A TURN FOR THE BETTER
Both these bikes were built to gobble up twisties, and neither of them disappoints in this regard. These are both agile, sweet handling motorcycles that fill you with confidence the moment you climb aboard, and they effortlessly devour any corners you throw at them. But they do go about it slightly differently.
Apache’s front brakes don’t offer much feel at the lever.
The Apache is a very quick steering motorcycle and it tips into corners rather effortlessly. As a result, it feels very light on its feet, and the mere thought of changing direction is enough to start subconsciously altering course. But once leaned over, the KTM sends you a little more feedback about what’s going on at the front contact patch, and that gives you a lot of confidence when pushing hard. Tyres on both bikes are more than adequate for road use, and they remain quite grippy even in the wet. But when pushed hard on track, the Michelin Road 5s on the Apache are a cut above the KTM’s H-rated Metzeler M5s.
One area where there is a more distinct difference is brakes, with the KTM sporting a considerably sharper and slightly more powerful braking set-up than the Apache’s, which feels rather numb at the lever. The Apache can stop well, but it requires a strong squeeze at the lever to make that happen.
FRIEND OR FOE?
KTM’s seat is significantly improved, now quite comfy.
The RC 390’s performance levels have never been in doubt, but what has held it back in the past is usability and everyday comfort. This time around, KTM has made amends. First up, you’re seated noticeably more upright than on the previous RC. Despite that, it’s still a slightly more aggressive posture than the Apache, even though our Apache came with the optional Race kit installed. There’s more of a reach to the handlebars on the KTM, and taller riders will appreciate the fact that the RC is now roomier than before, and also more accommodating than the RR.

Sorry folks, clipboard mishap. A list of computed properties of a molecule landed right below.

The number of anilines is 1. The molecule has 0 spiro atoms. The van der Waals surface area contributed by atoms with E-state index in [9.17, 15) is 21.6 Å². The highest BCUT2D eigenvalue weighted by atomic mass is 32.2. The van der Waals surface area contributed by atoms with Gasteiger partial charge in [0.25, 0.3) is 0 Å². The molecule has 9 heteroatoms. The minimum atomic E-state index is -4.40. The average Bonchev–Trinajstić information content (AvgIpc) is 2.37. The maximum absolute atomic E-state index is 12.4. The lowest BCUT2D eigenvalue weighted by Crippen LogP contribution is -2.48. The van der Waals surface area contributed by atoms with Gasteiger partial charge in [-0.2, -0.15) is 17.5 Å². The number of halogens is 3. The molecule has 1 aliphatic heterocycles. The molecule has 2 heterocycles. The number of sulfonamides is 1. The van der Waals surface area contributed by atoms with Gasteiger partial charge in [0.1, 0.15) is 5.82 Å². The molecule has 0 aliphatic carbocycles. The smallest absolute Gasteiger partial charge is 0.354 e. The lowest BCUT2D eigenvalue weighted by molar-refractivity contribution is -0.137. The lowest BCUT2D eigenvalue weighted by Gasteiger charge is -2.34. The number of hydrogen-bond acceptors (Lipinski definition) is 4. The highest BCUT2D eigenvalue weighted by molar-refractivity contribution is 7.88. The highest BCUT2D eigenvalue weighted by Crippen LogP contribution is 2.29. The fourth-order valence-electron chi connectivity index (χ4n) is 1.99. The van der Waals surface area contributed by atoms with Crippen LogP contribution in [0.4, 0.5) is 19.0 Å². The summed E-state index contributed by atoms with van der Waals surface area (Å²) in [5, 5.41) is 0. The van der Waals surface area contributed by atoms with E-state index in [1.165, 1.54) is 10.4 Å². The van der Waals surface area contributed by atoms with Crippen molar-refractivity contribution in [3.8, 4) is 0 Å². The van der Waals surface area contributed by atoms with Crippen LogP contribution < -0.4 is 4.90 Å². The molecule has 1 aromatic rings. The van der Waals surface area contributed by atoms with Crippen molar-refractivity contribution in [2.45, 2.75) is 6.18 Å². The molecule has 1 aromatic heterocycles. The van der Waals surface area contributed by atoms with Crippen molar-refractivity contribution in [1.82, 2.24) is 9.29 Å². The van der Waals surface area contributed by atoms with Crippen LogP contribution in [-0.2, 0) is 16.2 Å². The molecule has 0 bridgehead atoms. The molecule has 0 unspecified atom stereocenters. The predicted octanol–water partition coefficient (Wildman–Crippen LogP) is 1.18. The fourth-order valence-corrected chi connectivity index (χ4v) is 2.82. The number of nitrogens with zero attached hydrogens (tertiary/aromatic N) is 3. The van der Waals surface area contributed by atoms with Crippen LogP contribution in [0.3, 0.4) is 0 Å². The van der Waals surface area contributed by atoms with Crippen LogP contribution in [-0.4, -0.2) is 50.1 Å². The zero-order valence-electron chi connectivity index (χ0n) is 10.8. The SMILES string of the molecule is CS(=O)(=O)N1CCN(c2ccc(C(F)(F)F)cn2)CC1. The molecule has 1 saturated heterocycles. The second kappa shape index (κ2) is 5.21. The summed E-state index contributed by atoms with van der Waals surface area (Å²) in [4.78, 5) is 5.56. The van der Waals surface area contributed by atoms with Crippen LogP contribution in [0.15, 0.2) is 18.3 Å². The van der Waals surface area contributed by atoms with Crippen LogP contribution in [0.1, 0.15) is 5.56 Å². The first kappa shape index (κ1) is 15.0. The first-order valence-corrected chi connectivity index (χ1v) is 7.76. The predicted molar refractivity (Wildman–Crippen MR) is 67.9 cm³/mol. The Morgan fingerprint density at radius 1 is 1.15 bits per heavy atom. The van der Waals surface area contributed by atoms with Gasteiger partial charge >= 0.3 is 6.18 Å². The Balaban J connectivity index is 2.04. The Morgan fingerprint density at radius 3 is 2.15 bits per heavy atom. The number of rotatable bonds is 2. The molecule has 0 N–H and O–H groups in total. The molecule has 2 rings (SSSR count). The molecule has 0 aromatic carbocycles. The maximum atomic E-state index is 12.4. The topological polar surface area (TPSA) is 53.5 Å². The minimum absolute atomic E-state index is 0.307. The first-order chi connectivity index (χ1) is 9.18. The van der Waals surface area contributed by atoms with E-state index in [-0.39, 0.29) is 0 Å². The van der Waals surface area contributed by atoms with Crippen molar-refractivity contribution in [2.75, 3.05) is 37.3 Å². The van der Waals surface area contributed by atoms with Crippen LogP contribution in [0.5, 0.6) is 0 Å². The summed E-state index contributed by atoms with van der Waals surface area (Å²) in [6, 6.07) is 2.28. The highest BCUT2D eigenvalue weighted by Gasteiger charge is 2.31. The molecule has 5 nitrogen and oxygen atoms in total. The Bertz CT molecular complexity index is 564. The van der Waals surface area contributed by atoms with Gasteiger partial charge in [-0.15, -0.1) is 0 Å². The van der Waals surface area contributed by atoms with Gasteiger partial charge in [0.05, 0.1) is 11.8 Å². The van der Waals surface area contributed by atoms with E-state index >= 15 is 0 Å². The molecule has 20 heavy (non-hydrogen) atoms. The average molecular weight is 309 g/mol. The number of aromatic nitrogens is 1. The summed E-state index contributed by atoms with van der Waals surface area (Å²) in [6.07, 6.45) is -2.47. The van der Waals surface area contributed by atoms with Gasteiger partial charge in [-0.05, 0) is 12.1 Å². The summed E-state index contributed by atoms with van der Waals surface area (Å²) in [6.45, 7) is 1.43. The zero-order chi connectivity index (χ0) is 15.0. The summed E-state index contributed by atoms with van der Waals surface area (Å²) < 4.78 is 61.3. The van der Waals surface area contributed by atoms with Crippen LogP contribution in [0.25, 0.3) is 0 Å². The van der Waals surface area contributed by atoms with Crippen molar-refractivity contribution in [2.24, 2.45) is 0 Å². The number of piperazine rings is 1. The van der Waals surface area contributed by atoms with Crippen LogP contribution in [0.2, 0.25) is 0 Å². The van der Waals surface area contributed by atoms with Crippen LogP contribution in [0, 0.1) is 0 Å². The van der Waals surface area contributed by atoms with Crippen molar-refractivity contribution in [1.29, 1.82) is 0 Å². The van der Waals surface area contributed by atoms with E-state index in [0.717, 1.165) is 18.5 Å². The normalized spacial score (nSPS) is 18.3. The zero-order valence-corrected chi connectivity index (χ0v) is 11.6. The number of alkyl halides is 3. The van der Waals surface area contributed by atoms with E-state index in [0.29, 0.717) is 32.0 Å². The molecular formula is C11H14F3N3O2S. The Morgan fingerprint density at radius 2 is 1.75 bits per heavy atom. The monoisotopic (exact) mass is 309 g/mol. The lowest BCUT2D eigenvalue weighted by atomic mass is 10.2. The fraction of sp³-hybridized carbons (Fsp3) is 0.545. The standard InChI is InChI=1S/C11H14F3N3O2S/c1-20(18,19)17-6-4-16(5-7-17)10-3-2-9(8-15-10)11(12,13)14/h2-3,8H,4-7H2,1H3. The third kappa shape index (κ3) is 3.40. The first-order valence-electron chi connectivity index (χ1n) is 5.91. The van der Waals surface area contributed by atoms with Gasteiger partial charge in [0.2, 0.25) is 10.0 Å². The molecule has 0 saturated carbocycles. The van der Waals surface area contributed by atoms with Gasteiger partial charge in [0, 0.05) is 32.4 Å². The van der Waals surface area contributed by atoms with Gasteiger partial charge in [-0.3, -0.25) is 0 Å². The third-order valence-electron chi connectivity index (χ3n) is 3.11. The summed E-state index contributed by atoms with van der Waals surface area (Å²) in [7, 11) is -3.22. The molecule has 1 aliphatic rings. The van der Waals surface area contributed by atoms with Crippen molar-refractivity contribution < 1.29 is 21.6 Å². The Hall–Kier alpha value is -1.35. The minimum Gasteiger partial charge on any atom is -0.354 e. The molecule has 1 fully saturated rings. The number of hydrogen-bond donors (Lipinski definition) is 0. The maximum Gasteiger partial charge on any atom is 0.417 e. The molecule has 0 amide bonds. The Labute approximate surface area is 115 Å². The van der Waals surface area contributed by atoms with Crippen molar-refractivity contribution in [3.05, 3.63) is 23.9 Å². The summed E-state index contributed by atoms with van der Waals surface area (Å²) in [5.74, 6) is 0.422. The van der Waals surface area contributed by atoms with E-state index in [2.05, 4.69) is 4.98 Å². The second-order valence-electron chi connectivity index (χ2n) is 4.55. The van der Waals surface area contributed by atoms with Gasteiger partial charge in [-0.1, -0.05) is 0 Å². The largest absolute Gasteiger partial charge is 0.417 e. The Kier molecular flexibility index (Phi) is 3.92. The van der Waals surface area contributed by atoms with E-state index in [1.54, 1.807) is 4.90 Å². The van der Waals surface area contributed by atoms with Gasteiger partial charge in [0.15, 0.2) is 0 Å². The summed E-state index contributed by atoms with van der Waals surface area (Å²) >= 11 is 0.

The KTM’s seat has also been significantly improved, and the shape, size and material are nicer than the Apache’s. This is why, despite the more leaned forward seating position, it’s the 390 that feels the more comfortable of these two over longer durations. The TVS has its handlebars slightly closer to you, and its seat height is lower too, so it will fit shorter riders better. But the tank is difficult to grip with your legs, and the slippery seat also keeps pushing you forward when slowing down.
Don’t expect to go two-up touring on either of these machines, but both have pillion seats that are pretty usable for short distances within the city – as long as your passengerisn’t prone to vertigo attacks. The RC’s pillion perch is considerably improved, and your passenger will no longer have to squat awkwardly like before.
Optional fully adjustable fork on BTO.
One of the Apache’s trump cards in this match-up is its optional Dynamic kit, which, in addition to a nice-looking brass-coated chain, also gives you adjustable suspension at both ends for just Rs12,000 extra. This is a very nice feature to have in this segment, and it’s truly commendable that TVS has managed to price it this reasonably. But truth be told, it’s the KTM that rides more comfortably out of the box, and even after we played around with the Apache’s suspension to get it as pliant as we could, we still felt that the KTM is more absorbent and comfortable on our roads.